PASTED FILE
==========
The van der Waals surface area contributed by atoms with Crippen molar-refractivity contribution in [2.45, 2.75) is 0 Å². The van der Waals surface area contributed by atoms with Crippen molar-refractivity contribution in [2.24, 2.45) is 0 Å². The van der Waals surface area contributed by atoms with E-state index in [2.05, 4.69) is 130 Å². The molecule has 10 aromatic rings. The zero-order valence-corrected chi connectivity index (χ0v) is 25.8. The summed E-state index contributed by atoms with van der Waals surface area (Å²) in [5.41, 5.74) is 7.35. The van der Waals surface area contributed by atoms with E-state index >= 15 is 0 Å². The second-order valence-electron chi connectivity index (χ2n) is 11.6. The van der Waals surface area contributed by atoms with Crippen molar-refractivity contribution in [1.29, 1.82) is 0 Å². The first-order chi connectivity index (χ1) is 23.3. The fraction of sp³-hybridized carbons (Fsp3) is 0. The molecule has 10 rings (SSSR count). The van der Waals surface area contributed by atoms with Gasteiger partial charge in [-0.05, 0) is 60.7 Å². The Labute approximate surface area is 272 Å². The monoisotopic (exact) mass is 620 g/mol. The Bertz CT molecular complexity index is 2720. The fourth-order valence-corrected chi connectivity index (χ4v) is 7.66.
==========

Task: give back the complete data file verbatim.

The van der Waals surface area contributed by atoms with Crippen molar-refractivity contribution in [2.45, 2.75) is 0 Å². The van der Waals surface area contributed by atoms with Crippen molar-refractivity contribution in [2.24, 2.45) is 0 Å². The van der Waals surface area contributed by atoms with E-state index in [2.05, 4.69) is 130 Å². The molecule has 10 aromatic rings. The zero-order valence-corrected chi connectivity index (χ0v) is 25.8. The summed E-state index contributed by atoms with van der Waals surface area (Å²) in [5.41, 5.74) is 7.35. The van der Waals surface area contributed by atoms with E-state index >= 15 is 0 Å². The second-order valence-electron chi connectivity index (χ2n) is 11.6. The van der Waals surface area contributed by atoms with Crippen molar-refractivity contribution in [1.29, 1.82) is 0 Å². The first-order chi connectivity index (χ1) is 23.3. The fraction of sp³-hybridized carbons (Fsp3) is 0. The molecule has 10 rings (SSSR count). The van der Waals surface area contributed by atoms with Gasteiger partial charge in [-0.05, 0) is 60.7 Å². The Labute approximate surface area is 272 Å². The monoisotopic (exact) mass is 620 g/mol. The Bertz CT molecular complexity index is 2720. The fourth-order valence-corrected chi connectivity index (χ4v) is 7.66.